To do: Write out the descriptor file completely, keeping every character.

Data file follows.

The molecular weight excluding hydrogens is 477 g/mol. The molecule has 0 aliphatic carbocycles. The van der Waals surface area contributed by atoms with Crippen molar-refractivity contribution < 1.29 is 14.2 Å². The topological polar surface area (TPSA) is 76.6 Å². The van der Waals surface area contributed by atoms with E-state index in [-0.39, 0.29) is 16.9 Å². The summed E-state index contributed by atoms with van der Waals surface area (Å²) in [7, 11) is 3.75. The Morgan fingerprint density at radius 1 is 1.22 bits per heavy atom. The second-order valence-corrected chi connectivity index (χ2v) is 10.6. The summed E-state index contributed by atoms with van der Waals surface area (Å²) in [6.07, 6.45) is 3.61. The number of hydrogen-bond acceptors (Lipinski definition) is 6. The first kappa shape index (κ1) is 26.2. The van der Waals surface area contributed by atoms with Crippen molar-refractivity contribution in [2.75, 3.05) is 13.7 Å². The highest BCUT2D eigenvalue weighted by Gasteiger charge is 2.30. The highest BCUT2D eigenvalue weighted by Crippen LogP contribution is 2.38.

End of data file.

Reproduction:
The molecular weight excluding hydrogens is 477 g/mol. The molecule has 0 aliphatic carbocycles. The van der Waals surface area contributed by atoms with Crippen molar-refractivity contribution < 1.29 is 14.2 Å². The topological polar surface area (TPSA) is 76.6 Å². The van der Waals surface area contributed by atoms with E-state index in [-0.39, 0.29) is 16.9 Å². The summed E-state index contributed by atoms with van der Waals surface area (Å²) in [7, 11) is 3.75. The Morgan fingerprint density at radius 1 is 1.22 bits per heavy atom. The second-order valence-corrected chi connectivity index (χ2v) is 10.6. The summed E-state index contributed by atoms with van der Waals surface area (Å²) in [6.07, 6.45) is 3.61. The number of hydrogen-bond acceptors (Lipinski definition) is 6. The first kappa shape index (κ1) is 26.2. The van der Waals surface area contributed by atoms with Crippen molar-refractivity contribution in [2.75, 3.05) is 13.7 Å². The highest BCUT2D eigenvalue weighted by Gasteiger charge is 2.30. The highest BCUT2D eigenvalue weighted by Crippen LogP contribution is 2.38.